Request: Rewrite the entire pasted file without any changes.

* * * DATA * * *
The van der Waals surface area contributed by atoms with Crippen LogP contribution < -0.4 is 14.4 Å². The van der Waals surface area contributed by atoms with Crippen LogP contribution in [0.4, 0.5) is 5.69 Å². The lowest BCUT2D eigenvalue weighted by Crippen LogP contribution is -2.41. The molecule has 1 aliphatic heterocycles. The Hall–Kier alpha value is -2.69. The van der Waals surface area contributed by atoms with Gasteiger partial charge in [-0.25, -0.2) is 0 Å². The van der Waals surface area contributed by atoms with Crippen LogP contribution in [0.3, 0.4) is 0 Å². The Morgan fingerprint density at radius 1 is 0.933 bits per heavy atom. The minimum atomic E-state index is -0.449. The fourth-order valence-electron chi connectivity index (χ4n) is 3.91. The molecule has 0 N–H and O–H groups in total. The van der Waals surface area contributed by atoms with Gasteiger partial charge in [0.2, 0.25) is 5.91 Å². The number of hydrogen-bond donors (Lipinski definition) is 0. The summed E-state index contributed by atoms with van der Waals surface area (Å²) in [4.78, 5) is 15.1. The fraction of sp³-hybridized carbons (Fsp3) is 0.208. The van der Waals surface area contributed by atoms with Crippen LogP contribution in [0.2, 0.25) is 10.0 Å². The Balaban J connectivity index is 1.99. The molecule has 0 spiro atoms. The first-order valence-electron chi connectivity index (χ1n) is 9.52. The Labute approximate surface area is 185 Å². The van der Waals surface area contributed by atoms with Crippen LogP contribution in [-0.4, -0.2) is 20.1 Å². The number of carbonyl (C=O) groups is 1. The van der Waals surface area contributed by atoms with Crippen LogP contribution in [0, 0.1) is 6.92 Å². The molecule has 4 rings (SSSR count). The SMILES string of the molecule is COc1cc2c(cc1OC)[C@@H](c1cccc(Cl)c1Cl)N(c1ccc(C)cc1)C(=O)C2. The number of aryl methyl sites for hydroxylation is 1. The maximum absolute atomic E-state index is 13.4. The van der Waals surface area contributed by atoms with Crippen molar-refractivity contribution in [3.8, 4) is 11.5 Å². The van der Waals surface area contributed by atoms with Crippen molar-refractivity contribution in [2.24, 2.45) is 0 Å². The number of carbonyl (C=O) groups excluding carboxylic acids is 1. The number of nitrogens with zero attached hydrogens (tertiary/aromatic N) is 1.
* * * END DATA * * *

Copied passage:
The van der Waals surface area contributed by atoms with Crippen LogP contribution < -0.4 is 14.4 Å². The van der Waals surface area contributed by atoms with Crippen LogP contribution in [0.4, 0.5) is 5.69 Å². The lowest BCUT2D eigenvalue weighted by Crippen LogP contribution is -2.41. The molecule has 1 aliphatic heterocycles. The Hall–Kier alpha value is -2.69. The van der Waals surface area contributed by atoms with Gasteiger partial charge in [-0.25, -0.2) is 0 Å². The van der Waals surface area contributed by atoms with Crippen LogP contribution in [0.3, 0.4) is 0 Å². The Morgan fingerprint density at radius 1 is 0.933 bits per heavy atom. The minimum atomic E-state index is -0.449. The fourth-order valence-electron chi connectivity index (χ4n) is 3.91. The molecule has 0 N–H and O–H groups in total. The van der Waals surface area contributed by atoms with Gasteiger partial charge in [0.2, 0.25) is 5.91 Å². The number of hydrogen-bond donors (Lipinski definition) is 0. The summed E-state index contributed by atoms with van der Waals surface area (Å²) in [4.78, 5) is 15.1. The fraction of sp³-hybridized carbons (Fsp3) is 0.208. The van der Waals surface area contributed by atoms with Crippen LogP contribution in [0.2, 0.25) is 10.0 Å². The Balaban J connectivity index is 1.99. The molecule has 0 spiro atoms. The first-order valence-electron chi connectivity index (χ1n) is 9.52. The Labute approximate surface area is 185 Å². The van der Waals surface area contributed by atoms with Crippen LogP contribution in [-0.4, -0.2) is 20.1 Å². The number of carbonyl (C=O) groups is 1. The van der Waals surface area contributed by atoms with Crippen LogP contribution in [0, 0.1) is 6.92 Å². The molecule has 4 rings (SSSR count). The SMILES string of the molecule is COc1cc2c(cc1OC)[C@@H](c1cccc(Cl)c1Cl)N(c1ccc(C)cc1)C(=O)C2. The number of aryl methyl sites for hydroxylation is 1. The maximum absolute atomic E-state index is 13.4. The van der Waals surface area contributed by atoms with Crippen molar-refractivity contribution in [3.8, 4) is 11.5 Å². The van der Waals surface area contributed by atoms with Crippen molar-refractivity contribution in [2.24, 2.45) is 0 Å². The number of carbonyl (C=O) groups excluding carboxylic acids is 1. The number of nitrogens with zero attached hydrogens (tertiary/aromatic N) is 1.